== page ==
Villa Gonzalez Assembly hall of Jehovahs Witnesses

Villa Gonzalez Assembly hall of Jehovahs Witnesses

For many the main reason for coming to the Dominican Republic is to help people improve their lives and have a better hope for the future. The bible education work is a principle part of the lives of Jehovah’s Witnesses that come to the DR to work as Missionaries or Need-Greaters. Often the highlight of their visit is going to an assembly either in one of the native languages of the Dominican Republic like Spanish and Creole or in one of the other growing foreign languages of the DR like English, Russian, Chinese and French.

There are two Assembly halls or Salón de Asambleas in the Dominican Republic for the Jehovah’s Witnesses or Testigos de Jehová in Spanish. One is in Santo Domingo and is attached to the Bethel Branch office and the other is located in Villa Gonzalez near Santiago.

Getting to the Assembly Hall

If you are taking local transportation to get to the assembly hall you will likely be arriving into Santiago using one of the GuaGua companies like Expreso Quinto Patio, or one of the larger tour busses like Expreso Vegano or Caribe Tours. The smaller guaguas will normally drop you off at various locations. Ask them to drop you off at the “Parada de Villa González” at “Treinta de Marso”. This is the GuaGua bus stop that heads out to Villa González and will pass right past the assembly hall.

Assembly hall entrance from Highway 1

Assembly hall entrance from Highway 1

If you arrive at the GuaGua or bus stop at Trienta de Marso in the morning of one of the assemblies between 6:30 and 8:30 and are dressed up, you will be recognized right away by the drivers and they will call out “assemblea” and direct you to the right bus. Otherwise there will normally be guys standing next to the buses ask one of them and they will direct you to the right bus.

The price will be 30 pesos per person. Once you start heading out of Santiago there will be a guy standing at the door and he will go around collecting the money. He helps the driver; you will also want to let him know you are wanting off at the Assembly hall. From Trienta de Marso this can take from about 35 minutes to a little over an hour depending on how many people that they pick up along the way. Usually the bus gets pretty packed by the time you get to the Assembly hall, most of the people will be continuing on to the next town.

When you get to the assembly hall you will normally need to enter in the gate to the right. If you are coming in after hours go to the gate to the left of the entrance sign and press the intercom button to talk to someone.

Getting back to Santiago

After the assembly you will likely need to get back to Santiago either for your Hotel or to head back home. You will need to leave by the exit at the left side of the Parking lot as you walk away from the Assembly hall in Villa Gonzalez. As you head out the gate you will see a waking bridge to the left cross that and continue down the path until you reach the pedestrian bridge crossing the Highway. Cross the bridge if you are heading to Santiago, or wait under the bridge if you are heading north to Puerto Plata. GuaGuas pass by here regularly and will stop if they see you next to the road.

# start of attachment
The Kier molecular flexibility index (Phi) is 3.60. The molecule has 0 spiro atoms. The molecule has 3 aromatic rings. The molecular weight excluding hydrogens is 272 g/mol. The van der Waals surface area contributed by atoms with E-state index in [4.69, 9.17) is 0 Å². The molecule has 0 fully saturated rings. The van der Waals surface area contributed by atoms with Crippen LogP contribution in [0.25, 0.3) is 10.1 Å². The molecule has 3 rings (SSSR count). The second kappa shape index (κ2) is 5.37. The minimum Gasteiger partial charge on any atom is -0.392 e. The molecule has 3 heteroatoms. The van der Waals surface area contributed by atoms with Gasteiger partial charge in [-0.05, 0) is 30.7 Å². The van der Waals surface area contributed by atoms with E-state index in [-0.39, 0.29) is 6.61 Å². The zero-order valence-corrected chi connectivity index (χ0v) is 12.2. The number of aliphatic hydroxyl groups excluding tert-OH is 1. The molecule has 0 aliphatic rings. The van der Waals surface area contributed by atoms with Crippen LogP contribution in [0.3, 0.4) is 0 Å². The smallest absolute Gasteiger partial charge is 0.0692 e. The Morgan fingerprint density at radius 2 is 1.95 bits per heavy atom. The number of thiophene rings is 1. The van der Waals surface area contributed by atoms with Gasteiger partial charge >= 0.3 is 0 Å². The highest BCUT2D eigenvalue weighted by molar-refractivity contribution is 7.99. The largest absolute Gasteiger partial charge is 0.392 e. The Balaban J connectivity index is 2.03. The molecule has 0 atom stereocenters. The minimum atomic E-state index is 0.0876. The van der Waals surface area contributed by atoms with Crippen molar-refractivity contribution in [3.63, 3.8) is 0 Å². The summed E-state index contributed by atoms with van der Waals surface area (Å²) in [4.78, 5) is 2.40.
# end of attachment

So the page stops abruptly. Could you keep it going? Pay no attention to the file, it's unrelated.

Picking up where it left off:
There are several places where you can get a hotel room in Santiago. Two of the cheapest are “The Rotunda” and Consorcio Colonial Hotel Rooms go for about 500 pesos per night for the rooms without air-conditioning to up to 1450 pesos for the larger rooms with air and a small fridge. The Rotunda is in route on the way back from the assembly hall, tell the guy at the door that is where you want to go or at the end of the line at trienta de marso you will find the Consorcio Colonial Hotel. There is also a bakery just down the street from the Consorcio where we go each morning to get breakfast and lunch for the day of the assembly.

The Villa Gonzalez Assembly Hall

The Villa Gonzalez Assembly hall is a beautiful open air assembly hall. The breeze usually keeps the assembly hall cool enough but there are also overhead fans that help with the cooling. From the pictures you can see that the hall is well manicured and gardened.

At times if it starts to rain hard and the wind is blowing you will need to move to the seats to the left side of the stage, sometimes the seats to the right can get a bit wet. Also, if your eyes are sensitive to sunlight it is a good idea to have sunglasses. Sometimes the sunlight behind the stage area can cause some glare, usually though this isn’t a problem.
Every week before an assembly usually over 100 local brothers come and do a touch up cleaning of the assembly grounds, wash the seats and sweep and mop so that the assembly hall is spotless.
While it is probably safe to drink the water, I usually like to bring my own bottled water just to be sure. Don’t bring glass bottles, sick with the plastic ones. Also, there is no food nearby the assembly hall, if you are attending the assembly be sure to pack a lunch.

Villa Gonzales Assembly Hall auditorium

Villa Gonzales Assembly Hall auditorium

Enjoy you visit to the Villa Gonzales Assembly hall. If you are going during one of the English assemblies you are likely to meet people from all over the world. These are truly international groups. If you make it to a Spanish assembly you will really get a good feel of the brother hood in this country and will have plenty of opportunity to meet both our Dominican and Haitian brothers.